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Nickname Seeks Player: “Hot Lettuce”

Posted By Dayn Perry On December 6, 2011 @ 11:39 am In Food Metaphors,Nickname Seeks Player | 56 Comments

Our ongoing quest, in the manner of a noble knight-errant, is to assign cool nicknames to players rather than indulge in the tired, lamewad paradigm of assigning cool players nicknames. Before we launch the latest installment, however, a trip through our Hall of Honouur, which is so stately, so regal, so much itself a celebration of the Norman Conquest, that an extra British-English unstressed “u” is required for proper spelling. …

Bad Miracle” – Wily Mo Peña
Captain Black Tobacco” – John Danks
$45 Couch” – Yuniesky Betancourt
Liván Hernández” – Liván Hernández
Frog in the Pot” – Carlos Zambrano
Aqua Velva Man” – Chase Utley
Victorian Sex Rebel” – John Axford
Good, Round Friend” – Prince Fielder
I Am Not Afraid of You and I Will Beat Your Ass” – Kyle Farnsworth
Interrobang” – Adrián Beltré
Turbaconducken” – Ty Wigginton

And the nickname now available for purchase? It’s “Hot Lettuce”!

Denotations, Connotations, Implications, Intimations, and Incriminations:

It is a landmark day in the young annals of Nickname Seeks Player: a reader contribution. Faithful page viewer Bryz, who surely has better things to do, passes along this championship explanation:

I am in the middle of student teaching right now, and I had to bring the leftover remains of a chicken Caesar salad to school for lunch. Not desiring some cold chicken, I chose to nuke my salad via microwave prior to eating it. I took the first bite of chicken… not bad! Then I moved to a Caesar dressing-covered piece of lettuce. One chew, two chews, pause, spit it back into the bowl. It was terrible. Apparently lettuce above room temperature is like drinking cold (not iced) coffee; it’s just not right.

I was telling this story to a fellow student teacher and friend of mine at the end of the day, and I explained how the salad sucked overall because of the hot lettuce. That was when I thought instantly of the “Nickname Seeks Player” posts at NotGraphs, and I felt that something I had just said would fit perfectly: “Hot Lettuce.”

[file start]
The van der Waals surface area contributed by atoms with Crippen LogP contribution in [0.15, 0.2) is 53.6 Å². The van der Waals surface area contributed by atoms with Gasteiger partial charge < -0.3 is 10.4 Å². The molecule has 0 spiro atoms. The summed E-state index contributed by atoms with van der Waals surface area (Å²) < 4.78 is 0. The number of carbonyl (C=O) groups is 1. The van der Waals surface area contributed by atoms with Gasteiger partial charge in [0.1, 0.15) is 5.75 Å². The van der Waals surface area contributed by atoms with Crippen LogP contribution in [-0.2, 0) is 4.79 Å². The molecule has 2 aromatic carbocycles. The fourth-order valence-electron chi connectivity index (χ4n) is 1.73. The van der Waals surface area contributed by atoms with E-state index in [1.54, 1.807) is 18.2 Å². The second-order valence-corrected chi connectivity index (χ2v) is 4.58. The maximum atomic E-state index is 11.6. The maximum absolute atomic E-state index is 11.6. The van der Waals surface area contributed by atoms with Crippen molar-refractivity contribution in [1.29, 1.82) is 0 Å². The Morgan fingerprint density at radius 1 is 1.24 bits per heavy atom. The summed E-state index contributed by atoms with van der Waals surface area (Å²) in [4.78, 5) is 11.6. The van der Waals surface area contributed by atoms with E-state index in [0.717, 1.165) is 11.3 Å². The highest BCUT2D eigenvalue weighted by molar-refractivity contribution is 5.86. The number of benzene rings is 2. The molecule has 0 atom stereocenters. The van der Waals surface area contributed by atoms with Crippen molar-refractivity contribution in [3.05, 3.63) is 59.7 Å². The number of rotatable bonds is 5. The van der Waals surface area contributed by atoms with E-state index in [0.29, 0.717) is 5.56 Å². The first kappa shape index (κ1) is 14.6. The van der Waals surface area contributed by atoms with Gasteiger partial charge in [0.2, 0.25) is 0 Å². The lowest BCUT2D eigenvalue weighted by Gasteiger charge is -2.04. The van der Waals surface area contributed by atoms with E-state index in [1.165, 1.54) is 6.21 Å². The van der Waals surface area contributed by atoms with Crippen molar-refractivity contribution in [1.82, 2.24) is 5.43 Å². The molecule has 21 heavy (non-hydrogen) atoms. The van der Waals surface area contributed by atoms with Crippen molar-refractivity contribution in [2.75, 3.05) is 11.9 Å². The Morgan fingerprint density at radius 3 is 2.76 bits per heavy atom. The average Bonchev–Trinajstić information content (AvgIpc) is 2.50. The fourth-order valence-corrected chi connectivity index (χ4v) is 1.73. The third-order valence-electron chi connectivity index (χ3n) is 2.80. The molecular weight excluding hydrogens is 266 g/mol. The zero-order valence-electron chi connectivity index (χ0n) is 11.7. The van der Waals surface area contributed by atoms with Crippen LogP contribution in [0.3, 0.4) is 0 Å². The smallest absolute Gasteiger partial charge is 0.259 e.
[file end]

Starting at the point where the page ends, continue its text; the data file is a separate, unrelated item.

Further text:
Lettuce by itself is rather blah. It’s nothing outstanding by itself, and I bet no one has ever said with gusto, “I want some lettuce today!” It’s something you add, but I don’t think you’ll really miss it if it’s gone. But hot lettuce is a whole different story. It is something that is just… filthy. Nasty. Has the power to make you do a spit-take. Thus, what I am imagining in a “Hot Lettuce” type of player is someone that overall was unspectacular, but when he got hot (performance-wise, not Adrian “Don’t touch my head!” Beltre hot or Carson Cistulli-attractiveness hot), watch out! This player being hot turns him into a dominating force.

We like it. The concept of “Hot Lettuce” as a nickname, that is, not actual, foul-tasting hot lettuce.

Prototypes from Baseball’s Gauzy Past:

More from Bryz:

Players that I feel fit this description might be John Mabry. 2.1 career WAR, and 1.6 of it was amassed in his 2002 season chronicled in Moneyball. Rich Harden is another player that I like, because he’s mixed in some “meh” seasons (regular lettuce) with some great seasons (hot lettuce). There’s certainly also other, non-green wearing, non-former Athletics players that could come to mind for this nickname.

I would add: Mike Damn Laga.

Guiding, Determinative Query:

What current major-league player should be nicknamed “Hot Lettuce”?

The convention floor, which is filled with hot lettuce and used, tortured rubbers, is open for nominations …


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